Prime Minister Kevin Rudd was right to focus his speech to the Asia Society in Sydney last night on the need for stronger diplomatic “architecture” in Australia’s Asia-Pacific (or Indo-Pacific) region. But it is hard to work out what he is proposing, or what is new about it.

Unlike Europe, the Asia-Pacific region is notoriously weak in its multilateral institutions. It has plenty of forums, but they are principally about talk rather than the sharing of sovereignty, the active prevention and resolution of conflict or the harmonisation of national policies and actions.

Many features of the region work against such solidarity. It has diverse cultures, political systems and levels of development. It is divided by unresolved historical grievances, territorial disputes, strategic competition and mistrust – not to mention a lack of agreement on where the region begins and ends.

These are all good reasons – along with the basic reality that Asia looks set to possess a massive share of the world’s wealth, power and problems – for serious efforts to build institutions for co-operation. So it is heartening to hear Rudd name regionalism as a priority.

Yet what is the plan, beyond sending the eminent Dick Woolcott around Asia for consultations?

After all, the region already has a bewildering alphabet soup of meetings. Asia-Pacific Economic Co-operation (APEC) is a big show, as Sydney-siders know. Then there is the ten-country Association of Southeast Asian Nations (ASEAN) and all its expanded variants: ASEAN Plus Three (the three being China, Japan and South Korea); the East Asia Summit (EAS), which adds India, Australia and New Zealand; and the ASEAN Regional Forum (which brings together just about everybody to talk about security except, it seems, for the hard stuff). The longstanding rhetoric behind all these bodies is much the same as Mr Rudd’s.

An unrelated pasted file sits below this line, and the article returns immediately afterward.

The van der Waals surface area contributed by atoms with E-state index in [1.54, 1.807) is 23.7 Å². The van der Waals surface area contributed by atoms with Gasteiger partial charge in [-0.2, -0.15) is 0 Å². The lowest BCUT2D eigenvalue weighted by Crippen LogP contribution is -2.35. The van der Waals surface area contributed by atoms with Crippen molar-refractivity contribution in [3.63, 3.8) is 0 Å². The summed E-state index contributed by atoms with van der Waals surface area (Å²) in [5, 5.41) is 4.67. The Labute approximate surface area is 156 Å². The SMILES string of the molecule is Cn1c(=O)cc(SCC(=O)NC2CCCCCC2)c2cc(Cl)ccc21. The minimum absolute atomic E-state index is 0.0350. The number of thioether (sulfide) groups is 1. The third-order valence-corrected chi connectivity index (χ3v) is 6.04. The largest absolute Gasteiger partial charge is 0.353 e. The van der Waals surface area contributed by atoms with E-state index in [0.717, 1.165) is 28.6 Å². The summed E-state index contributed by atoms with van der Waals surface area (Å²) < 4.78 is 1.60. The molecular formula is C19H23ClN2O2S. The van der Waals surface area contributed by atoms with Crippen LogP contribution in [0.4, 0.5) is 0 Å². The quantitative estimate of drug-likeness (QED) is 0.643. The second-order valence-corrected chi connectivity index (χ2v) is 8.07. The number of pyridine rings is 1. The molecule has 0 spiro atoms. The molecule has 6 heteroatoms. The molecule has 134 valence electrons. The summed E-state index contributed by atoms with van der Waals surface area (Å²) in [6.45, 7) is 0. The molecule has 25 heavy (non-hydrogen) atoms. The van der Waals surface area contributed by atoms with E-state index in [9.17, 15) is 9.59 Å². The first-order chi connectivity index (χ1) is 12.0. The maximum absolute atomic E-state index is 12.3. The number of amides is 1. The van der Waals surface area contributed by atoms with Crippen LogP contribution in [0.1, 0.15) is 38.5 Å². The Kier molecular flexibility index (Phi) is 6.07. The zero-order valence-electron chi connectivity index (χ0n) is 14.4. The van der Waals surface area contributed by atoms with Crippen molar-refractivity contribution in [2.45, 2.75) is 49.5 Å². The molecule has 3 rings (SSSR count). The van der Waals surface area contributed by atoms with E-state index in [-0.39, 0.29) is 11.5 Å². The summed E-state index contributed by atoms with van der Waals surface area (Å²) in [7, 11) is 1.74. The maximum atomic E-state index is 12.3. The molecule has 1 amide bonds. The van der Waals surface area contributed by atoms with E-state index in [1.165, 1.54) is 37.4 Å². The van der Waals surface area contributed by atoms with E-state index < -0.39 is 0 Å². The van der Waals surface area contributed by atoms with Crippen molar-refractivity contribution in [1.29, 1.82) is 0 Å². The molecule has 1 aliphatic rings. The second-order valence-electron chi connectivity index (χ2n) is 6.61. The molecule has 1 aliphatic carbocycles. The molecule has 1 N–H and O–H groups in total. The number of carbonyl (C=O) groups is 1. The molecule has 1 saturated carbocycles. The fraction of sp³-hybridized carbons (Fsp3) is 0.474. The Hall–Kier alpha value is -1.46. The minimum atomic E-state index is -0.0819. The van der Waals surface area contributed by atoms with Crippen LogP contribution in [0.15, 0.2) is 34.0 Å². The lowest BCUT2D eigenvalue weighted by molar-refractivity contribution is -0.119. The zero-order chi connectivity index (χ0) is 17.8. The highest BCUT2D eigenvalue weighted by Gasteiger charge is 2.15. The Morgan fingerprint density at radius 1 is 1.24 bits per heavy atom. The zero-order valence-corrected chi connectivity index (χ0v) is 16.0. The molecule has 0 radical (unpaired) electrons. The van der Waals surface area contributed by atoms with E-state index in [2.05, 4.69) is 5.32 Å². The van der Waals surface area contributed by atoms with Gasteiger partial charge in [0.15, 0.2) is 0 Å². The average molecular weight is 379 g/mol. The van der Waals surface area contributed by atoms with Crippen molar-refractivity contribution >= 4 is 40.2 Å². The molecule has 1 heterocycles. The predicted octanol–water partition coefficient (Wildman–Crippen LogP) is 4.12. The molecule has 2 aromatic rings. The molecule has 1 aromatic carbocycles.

These are not the early post-Cold War years, when Australia could apply its diplomatic brush to a blank canvas, as it did in helping make APEC and the ARF. Today, most countries have settled on a favourite forum. China loves ASEAN Plus Three, where it is the most powerful player in the room; India and Japan prefer the EAS, where China’s weight is diluted; the United States promotes APEC because it is in it; and the ten ASEAN countries like any meeting where they appear to be in charge.

Any Australian initiative that does not work cleverly, steadily and quietly with or around these powerful and complicated interests will fall flat.

Rory Medcalf, a former diplomat and intelligence analyst, directs the international security program at the Lowy Institute for International Policy. Read more of his analysis on this issue at the Lowy Interpreter

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